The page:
Fine-Grained Reliability for V2V Communications around Suburban and Urban Intersections
Safe transportation is a key use-case of the 5G/LTE Rel.15+ communications, where an end-to-end reliability of 0.99999 is expected for a vehicle-to-vehicle (V2V) transmission distance of 100-200 m. Since communications reliability is related to road-safety, it is crucial to verify the fulfillment of the performance, especially for accident-prone areas such as intersections. We derive closed-form expressions for the V2V transmission reliability near suburban corners and urban intersections over finite interference regions. The analysis is based on plausible street configurations, traffic scenarios, and empirically-supported channel propagation. We show the means by which the performance metric can serve as a preliminary design tool to meet a target reliability. We then apply meta distribution concepts to provide a careful dissection of V2V communications reliability. Contrary to existing work on infinite roads, when we consider finite road segments for practical deployment, fine-grained reliability per realization exhibits bimodal behavior. Either performance for a certain vehicular traffic scenario is very reliable or extremely unreliable, but nowhere in relatively proximity to the average performance. In other words, standard SINR-based average performance metrics are analytically accurate but can be insufficient from a practical viewpoint. Investigating other safety-critical point process networks at the meta distribution-level may reveal similar discrepancies.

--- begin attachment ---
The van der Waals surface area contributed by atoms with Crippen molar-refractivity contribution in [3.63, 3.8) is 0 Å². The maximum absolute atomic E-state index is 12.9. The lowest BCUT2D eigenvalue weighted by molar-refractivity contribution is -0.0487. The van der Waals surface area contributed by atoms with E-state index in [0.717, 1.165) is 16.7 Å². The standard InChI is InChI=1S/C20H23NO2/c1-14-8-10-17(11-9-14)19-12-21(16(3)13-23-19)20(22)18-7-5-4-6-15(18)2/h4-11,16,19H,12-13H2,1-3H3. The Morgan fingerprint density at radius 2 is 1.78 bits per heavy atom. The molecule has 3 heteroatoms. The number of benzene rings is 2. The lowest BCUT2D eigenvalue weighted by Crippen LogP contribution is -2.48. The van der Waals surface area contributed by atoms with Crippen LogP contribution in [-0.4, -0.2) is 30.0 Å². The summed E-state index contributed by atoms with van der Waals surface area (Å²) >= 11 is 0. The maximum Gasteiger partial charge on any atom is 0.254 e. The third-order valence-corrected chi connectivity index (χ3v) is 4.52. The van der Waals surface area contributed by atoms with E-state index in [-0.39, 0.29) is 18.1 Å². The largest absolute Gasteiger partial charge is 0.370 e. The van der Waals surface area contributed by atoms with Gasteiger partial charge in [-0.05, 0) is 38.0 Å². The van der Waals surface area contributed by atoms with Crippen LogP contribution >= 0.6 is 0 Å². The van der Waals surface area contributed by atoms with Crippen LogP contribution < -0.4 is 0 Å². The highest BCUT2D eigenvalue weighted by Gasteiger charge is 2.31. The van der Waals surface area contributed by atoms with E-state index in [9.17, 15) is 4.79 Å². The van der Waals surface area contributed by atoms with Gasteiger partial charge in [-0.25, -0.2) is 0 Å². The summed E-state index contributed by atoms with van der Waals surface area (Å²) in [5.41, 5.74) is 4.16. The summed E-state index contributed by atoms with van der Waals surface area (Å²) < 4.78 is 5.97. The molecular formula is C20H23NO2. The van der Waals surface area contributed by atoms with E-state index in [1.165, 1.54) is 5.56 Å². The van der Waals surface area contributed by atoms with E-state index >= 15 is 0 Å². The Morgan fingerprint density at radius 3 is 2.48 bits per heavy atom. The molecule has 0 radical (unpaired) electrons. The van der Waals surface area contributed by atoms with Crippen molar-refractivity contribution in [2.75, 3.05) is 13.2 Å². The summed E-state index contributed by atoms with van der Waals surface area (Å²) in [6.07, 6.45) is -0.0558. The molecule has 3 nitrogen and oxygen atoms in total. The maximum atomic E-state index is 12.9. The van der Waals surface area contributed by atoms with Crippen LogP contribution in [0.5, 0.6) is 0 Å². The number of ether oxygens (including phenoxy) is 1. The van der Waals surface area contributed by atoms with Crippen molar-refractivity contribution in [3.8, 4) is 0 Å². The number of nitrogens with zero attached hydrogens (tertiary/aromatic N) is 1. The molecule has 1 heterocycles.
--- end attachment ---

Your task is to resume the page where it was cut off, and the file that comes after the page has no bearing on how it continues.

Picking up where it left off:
Intelligent Transportation System